"Joseph-Beth's lesson" was the headline for a Lexington Herald-Leader editorial that expressed sadness the bookstore "that became an institution in Lexington, that somehow helped us maintain our faith in reading, that was our own, would no longer be owned and operated by the man behind that improbable story," but also relief because "the bookstore would survive, and with it the unique retail ecosystem at Lexington Green."

Most of the Lexington Green Mall stores are either local or independent. Michael Stutland, owner of two Artique shops, said he couldn't imagine life without the mall's anchor bookstore. "I don't even want to try to guess what that picture might be like. What Joseph-Beth brings to this community is a signature local business that is special and vital."

The editorial concluded that "if Lexington's downtown is ever to be a thriving retail center again, it will be built largely around locally owned businesses. Economic development is always hard, and certainly more so now. Achieving it by encouraging and sustaining a host of local businesses is even harder. But in the end, locally driven development will be more enduring, and more defining. Bookstores are about knowledge, so let's remember at least that one lesson from the auction of Joseph-Beth."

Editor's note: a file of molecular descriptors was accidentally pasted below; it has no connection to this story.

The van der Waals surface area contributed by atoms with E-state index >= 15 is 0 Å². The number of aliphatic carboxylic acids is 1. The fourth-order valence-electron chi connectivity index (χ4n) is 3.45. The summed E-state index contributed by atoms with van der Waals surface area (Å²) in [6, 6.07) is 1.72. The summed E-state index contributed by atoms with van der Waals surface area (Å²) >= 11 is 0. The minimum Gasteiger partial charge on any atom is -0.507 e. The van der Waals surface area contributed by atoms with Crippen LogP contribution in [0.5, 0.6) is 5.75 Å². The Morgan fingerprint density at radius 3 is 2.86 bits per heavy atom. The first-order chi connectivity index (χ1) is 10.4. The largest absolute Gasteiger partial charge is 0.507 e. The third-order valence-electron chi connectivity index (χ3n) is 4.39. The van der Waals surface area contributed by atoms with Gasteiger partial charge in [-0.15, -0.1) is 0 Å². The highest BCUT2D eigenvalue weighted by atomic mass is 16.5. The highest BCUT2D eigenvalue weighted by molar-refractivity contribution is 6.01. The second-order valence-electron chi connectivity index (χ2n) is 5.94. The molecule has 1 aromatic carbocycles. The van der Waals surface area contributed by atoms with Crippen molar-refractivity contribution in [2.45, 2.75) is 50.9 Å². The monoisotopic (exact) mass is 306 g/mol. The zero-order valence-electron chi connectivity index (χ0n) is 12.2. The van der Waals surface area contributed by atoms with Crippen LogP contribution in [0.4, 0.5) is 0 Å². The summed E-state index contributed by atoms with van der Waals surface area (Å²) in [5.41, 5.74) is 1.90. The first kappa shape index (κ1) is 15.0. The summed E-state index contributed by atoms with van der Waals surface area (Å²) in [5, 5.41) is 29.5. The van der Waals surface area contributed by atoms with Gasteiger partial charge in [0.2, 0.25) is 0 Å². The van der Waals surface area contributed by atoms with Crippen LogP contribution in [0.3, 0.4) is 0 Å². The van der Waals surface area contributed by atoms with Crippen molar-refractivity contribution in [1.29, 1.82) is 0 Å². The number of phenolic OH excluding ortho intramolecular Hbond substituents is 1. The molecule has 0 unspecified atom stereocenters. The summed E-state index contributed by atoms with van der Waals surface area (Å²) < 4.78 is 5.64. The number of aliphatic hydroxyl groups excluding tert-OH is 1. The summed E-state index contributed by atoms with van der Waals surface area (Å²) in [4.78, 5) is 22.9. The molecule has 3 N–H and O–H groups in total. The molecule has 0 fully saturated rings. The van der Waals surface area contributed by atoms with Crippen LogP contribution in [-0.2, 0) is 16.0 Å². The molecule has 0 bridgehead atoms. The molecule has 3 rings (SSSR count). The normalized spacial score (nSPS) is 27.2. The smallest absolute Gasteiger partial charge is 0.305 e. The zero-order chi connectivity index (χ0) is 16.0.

Amazon has asked a federal judge in San Francisco to throw out Apple's trademark suit accusing Amazon of unfair use of the "App Store" trademark (Shelf Awareness, March 23, 2011), "calling the phrase 'app store' generic and not something that Apple can claim for its exclusive use," GeekWire reported.

In Monday's filing, Amazon cited comments by Steve Jobs last fall during Apple's quarterly conference call, contending he "referred repeatedly to 'app stores' in a generic sense: while criticizing the fragmentation of Google's Android platform," GeekWire noted, adding that since "filing the lawsuit against Amazon, Apple has asked the court to move on an accelerated schedule to impose a preliminary injunction barring Amazon from using the Appstore name. The court has yet to rule on that request, which Amazon opposes."